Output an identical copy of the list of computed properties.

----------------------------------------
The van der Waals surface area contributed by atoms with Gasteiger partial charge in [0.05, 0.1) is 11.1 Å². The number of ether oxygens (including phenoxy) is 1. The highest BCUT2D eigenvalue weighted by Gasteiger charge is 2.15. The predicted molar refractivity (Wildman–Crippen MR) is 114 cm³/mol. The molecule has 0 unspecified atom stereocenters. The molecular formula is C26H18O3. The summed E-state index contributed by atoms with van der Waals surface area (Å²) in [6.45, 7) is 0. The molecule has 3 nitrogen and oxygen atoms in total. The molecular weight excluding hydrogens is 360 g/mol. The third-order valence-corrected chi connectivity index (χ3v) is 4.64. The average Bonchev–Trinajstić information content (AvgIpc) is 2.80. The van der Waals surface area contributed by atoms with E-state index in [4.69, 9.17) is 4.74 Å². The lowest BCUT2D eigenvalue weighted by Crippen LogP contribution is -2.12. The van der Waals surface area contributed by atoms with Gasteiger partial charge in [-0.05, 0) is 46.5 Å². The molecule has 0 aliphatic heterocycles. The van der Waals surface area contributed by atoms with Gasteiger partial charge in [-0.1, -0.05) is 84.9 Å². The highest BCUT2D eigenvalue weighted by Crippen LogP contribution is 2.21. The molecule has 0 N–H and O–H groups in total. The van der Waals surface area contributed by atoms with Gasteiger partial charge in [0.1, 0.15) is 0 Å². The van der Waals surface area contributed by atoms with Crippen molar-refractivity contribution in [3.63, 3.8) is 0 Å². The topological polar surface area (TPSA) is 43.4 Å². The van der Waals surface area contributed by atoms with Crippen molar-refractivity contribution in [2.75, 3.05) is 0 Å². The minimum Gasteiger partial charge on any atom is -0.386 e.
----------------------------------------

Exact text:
The van der Waals surface area contributed by atoms with Gasteiger partial charge in [0.05, 0.1) is 11.1 Å². The number of ether oxygens (including phenoxy) is 1. The highest BCUT2D eigenvalue weighted by Gasteiger charge is 2.15. The predicted molar refractivity (Wildman–Crippen MR) is 114 cm³/mol. The molecule has 0 unspecified atom stereocenters. The molecular formula is C26H18O3. The summed E-state index contributed by atoms with van der Waals surface area (Å²) in [6.45, 7) is 0. The molecule has 3 nitrogen and oxygen atoms in total. The molecular weight excluding hydrogens is 360 g/mol. The third-order valence-corrected chi connectivity index (χ3v) is 4.64. The average Bonchev–Trinajstić information content (AvgIpc) is 2.80. The van der Waals surface area contributed by atoms with E-state index in [4.69, 9.17) is 4.74 Å². The lowest BCUT2D eigenvalue weighted by Crippen LogP contribution is -2.12. The van der Waals surface area contributed by atoms with Gasteiger partial charge in [-0.05, 0) is 46.5 Å². The molecule has 0 aliphatic heterocycles. The van der Waals surface area contributed by atoms with Gasteiger partial charge in [-0.1, -0.05) is 84.9 Å². The highest BCUT2D eigenvalue weighted by Crippen LogP contribution is 2.21. The molecule has 0 N–H and O–H groups in total. The van der Waals surface area contributed by atoms with Gasteiger partial charge in [0.1, 0.15) is 0 Å². The van der Waals surface area contributed by atoms with Crippen molar-refractivity contribution in [3.63, 3.8) is 0 Å². The topological polar surface area (TPSA) is 43.4 Å². The van der Waals surface area contributed by atoms with Crippen molar-refractivity contribution in [2.75, 3.05) is 0 Å². The minimum Gasteiger partial charge on any atom is -0.386 e.